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Research paper
Excessive daytime sleepiness in Chinese patients with sporadic amyotrophic lateral sclerosis and its association with cognitive and behavioural impairments
  1. Shuangwu Liu1,
  2. Yan Huang1,
  3. Hongfei Tai1,
  4. Kang Zhang1,
  5. Zhili Wang1,
  6. Dongchao Shen1,
  7. Hanhui Fu1,
  8. Ning Su1,
  9. Jiayu Shi1,
  10. Qingyun Ding1,
  11. Mingsheng Liu1,
  12. Yuzhou Guan1,
  13. Jing Gao1,
  14. Liying Cui1,2
  1. 1 Department of Neurology, Peking Union Medical College Hospital, Beijing, China
  2. 2 Neuroscience Center, Chinese Academy of Medical Sciences, Beijing, China
  1. Correspondence to Professor Liying Cui, Peking Union Medical College Hospital, Beijing 100730, China; pumchcuily{at}yahoo.com

Abstract

Objective To examine the frequency and clinical features of excessive daytime sleepiness (EDS) and its association with cognitive and behavioural impairments in patients with amyotrophic lateral sclerosis (ALS).

Methods We conducted a cross-sectional investigation to explore the frequency and clinical features of EDS in a group of 121 Chinese patients with ALS compared with 121 age-matched and sex-matched healthy subjects. EDS was diagnosed using the Epworth Sleepiness Scale (ESS). Other characteristics of patients with ALS including sleep quality, REM sleep behaviour disorder (RBD), restless legs syndrome (RLS), cognition, behaviour, depression and anxiety were also evaluated.

Results EDS was significantly more frequent in patients with ALS than in controls (26.4% vs 8.3%; p<0.05). Patients with ALS with EDS scored lower scores on the revised ALS Functional Rating Scale (ALSFRS-R), Mini-Mental State Examination (MMSE), Montreal Cognitive Assessment (MoCA) and MMSE and MoCA delayed memory subitems and higher on the Frontal Behavioural Inventory (FBI) than patients with ALS without EDS. ESS scores correlated with global ALSFRS-R, FBI, MMSE and MoCA scores and MMSE and MoCA delayed memory scores. RLS and global ALSFRS-R scores were independently associated with EDS in patients with ALS.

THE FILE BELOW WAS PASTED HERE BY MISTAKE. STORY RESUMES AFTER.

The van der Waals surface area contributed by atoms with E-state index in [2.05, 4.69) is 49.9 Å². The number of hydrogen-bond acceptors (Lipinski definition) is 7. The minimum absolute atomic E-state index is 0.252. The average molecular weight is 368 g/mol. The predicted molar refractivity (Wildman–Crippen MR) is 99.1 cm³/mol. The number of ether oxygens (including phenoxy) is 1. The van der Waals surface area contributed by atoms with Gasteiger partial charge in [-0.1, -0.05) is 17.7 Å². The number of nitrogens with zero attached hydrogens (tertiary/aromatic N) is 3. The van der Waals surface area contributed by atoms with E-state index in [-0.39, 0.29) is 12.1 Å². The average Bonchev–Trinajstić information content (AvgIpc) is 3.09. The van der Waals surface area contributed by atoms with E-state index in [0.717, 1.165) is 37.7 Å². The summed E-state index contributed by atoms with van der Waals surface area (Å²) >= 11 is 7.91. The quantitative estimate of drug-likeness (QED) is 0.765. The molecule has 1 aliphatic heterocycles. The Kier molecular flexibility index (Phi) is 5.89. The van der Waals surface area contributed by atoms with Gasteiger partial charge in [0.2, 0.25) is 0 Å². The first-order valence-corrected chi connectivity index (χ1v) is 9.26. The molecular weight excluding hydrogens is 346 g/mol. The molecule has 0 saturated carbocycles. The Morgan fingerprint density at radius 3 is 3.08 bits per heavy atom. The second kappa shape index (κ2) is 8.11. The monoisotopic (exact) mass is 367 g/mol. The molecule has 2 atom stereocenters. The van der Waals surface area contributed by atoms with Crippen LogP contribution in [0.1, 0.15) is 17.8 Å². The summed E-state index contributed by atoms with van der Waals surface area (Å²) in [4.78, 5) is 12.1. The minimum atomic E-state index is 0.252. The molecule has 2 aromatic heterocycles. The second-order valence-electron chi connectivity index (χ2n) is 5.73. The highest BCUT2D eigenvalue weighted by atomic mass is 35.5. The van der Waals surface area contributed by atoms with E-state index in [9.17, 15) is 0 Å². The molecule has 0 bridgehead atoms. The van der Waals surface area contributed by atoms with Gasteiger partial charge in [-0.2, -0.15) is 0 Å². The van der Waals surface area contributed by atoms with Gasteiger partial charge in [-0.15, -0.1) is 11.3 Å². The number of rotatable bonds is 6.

Conclusions We identified a high frequency of EDS symptoms in Chinese patients with ALS, and these patients might have more serious physical, cognitive and frontal behaviour impairment. Patients with ALS might improve quality of life from the timely recognition and optimised management of EDS symptoms. Our results further suggest that ALS is a heterogeneous disease that might exhibit abnormal sleep-wake patterns.

  • amyotrophic lateral sclerosis
  • excessive daytime sleepiness
  • sleep disorders
  • cognition
  • behaviour

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Footnotes

  • SL and YH contributed equally.

  • Contributors SL: study concept, data acquisition and statistical analyses, interpretation of the results, writing the first version of the manuscript. YH: study concept, RLS diagnosis, interpretation of the results, revising the manuscript. LC: study concept, ALS diagnosis, FTD diagnosis, interpretation of the results, writing the final version of the manuscript. DS: revising the manuscript. HT, NS, HF, JS, KZ and ZW: revising the manuscript. QD: EMG study. ML, JG and YG: ALS diagnosis, FTD diagnosis, revising the manuscript.

  • Funding This study was funded by the National Key Research and Development Program of China (Grant number: 2016YFC0905100; 2016YFC0905103) and the Chinese Academy of Medical Sciences (CAMS) Innovation Fund for Medical Sciences (CIFMS) (Grant number: 2016-I2M-1-002; 2016-I2M-1-004).

  • Competing interests None declared.

  • Patient consent Not required.

  • Ethics approval This study was approved by the Research Ethics Committee of Peking Union Medical College Hospital.

  • Provenance and peer review Not commissioned; externally peer reviewed.

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